In recent times the small oil-rich country of Equatorial Guinea is reported to have had a deal with Russia to supply it with air defense missiles—quite strange for a country with no aerial threat, real or apparent. With a leader that has ruled for over four decades, the use of such weapons is not clear. Angola has also signed deals with Russia to procure fighter jets for its Air Force. The country has been peaceful since the end of its civil war. It, however, has a huge number of its population below the United Nations poverty line. Therefore, oil revenues would be expected to be used for poverty alleviation programs rather than arms procurement. To buy arms worth millions of dollars, Egypt, Ethiopia and Sudan have all been courted by arms firms. With tensions over the Nile, these states would have suppliers ready to let in arms without conditions on the use of that to militarize a conflict that could otherwise be solved by dialogue. In future interstate wars that may involve Somalia or Libya, Turkey may be indirectly involved by its established military presence in these states.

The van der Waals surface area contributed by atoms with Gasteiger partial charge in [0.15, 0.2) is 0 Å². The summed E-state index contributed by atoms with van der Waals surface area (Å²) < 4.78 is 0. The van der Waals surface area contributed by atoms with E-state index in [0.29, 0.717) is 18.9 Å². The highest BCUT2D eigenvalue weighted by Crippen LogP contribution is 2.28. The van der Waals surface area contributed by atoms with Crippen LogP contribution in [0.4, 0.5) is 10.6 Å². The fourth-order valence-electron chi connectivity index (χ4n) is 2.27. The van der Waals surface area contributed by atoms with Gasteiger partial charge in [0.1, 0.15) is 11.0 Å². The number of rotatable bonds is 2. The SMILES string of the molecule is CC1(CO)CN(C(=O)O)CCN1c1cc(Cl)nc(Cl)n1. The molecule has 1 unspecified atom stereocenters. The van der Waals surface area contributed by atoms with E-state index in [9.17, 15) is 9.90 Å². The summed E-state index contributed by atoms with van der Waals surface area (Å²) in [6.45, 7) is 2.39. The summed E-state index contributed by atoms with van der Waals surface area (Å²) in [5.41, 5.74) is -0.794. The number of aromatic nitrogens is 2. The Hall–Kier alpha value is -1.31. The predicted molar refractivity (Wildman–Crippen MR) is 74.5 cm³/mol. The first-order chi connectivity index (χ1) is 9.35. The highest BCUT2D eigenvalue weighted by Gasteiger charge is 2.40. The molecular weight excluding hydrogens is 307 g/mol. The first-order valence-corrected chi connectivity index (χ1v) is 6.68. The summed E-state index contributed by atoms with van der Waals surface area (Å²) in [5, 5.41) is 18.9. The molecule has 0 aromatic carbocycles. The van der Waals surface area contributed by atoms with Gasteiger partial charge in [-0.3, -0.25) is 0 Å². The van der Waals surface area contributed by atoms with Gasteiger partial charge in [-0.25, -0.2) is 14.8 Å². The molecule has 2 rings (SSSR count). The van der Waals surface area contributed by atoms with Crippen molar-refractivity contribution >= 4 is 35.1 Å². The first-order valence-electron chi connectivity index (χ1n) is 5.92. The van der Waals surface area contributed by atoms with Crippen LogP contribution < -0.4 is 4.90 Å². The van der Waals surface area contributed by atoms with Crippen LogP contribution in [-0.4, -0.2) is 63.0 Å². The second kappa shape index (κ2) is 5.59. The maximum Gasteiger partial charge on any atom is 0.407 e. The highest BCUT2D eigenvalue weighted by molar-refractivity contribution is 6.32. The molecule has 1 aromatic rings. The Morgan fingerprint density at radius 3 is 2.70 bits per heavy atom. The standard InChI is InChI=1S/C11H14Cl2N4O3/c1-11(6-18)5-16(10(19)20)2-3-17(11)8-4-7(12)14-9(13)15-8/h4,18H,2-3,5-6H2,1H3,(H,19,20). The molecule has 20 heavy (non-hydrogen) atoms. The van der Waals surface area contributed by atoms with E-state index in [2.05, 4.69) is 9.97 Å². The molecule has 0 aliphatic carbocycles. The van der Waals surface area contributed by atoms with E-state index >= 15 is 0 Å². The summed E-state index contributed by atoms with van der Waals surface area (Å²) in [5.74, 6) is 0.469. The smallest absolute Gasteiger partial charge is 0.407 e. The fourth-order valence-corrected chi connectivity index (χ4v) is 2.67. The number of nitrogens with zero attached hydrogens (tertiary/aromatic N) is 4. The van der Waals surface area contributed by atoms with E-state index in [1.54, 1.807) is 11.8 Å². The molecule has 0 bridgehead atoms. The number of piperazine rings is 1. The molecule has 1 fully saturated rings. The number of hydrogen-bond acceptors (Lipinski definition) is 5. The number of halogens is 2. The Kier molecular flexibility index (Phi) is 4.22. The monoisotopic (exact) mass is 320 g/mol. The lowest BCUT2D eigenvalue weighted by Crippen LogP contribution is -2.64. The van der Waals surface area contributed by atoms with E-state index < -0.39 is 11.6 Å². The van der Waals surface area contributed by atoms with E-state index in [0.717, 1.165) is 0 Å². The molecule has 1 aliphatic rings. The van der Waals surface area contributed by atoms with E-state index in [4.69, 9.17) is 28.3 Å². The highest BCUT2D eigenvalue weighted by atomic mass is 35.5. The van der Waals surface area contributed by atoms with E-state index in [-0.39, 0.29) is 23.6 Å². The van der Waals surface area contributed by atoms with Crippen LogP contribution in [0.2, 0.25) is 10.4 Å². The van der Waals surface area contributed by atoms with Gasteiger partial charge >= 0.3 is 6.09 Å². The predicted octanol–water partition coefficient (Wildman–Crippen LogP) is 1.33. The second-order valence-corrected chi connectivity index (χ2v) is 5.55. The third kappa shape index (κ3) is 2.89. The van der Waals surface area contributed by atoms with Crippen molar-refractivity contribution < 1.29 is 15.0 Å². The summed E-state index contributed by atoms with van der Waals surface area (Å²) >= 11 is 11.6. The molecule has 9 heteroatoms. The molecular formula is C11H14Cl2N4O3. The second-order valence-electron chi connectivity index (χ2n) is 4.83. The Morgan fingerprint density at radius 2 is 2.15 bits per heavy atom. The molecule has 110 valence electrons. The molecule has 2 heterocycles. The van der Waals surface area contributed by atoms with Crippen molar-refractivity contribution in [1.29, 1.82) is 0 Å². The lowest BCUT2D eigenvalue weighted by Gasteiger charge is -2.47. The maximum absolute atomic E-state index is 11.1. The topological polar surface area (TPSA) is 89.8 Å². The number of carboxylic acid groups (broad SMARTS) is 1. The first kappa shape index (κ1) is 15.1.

To buy arms worth millions of dollars, Egypt, Ethiopia and Sudan have all been courted by arms firms. With tensions over the Nile, these states would have suppliers ready to let in arms without conditions on the use of that to militarize a conflict that could otherwise be solved by dialogue.
To the extent that these emerging powers have political issues of personalization of power, human rights abuses, and hostile regional relations, many believe that their new interest in Africa may have local political systems emulating them. Thus, the already fragile politics on the continent may be made worse by the presence of Russia, China, Turkey and, to some extent, India. This would be catalyzed by the funds, diplomatic weight, soft power and arms these states easily bring to the table in the association.
On the other side, none of these powers maintained a colony in Africa, except for the Ottoman empire. The system of colonialism practiced by Europeans in Africa had been exploitative and, in some cases, utterly brutal and inhuman. This makes enthusiasts of the new Euro-Asian interests question the moral right of the West, particularly Europe, to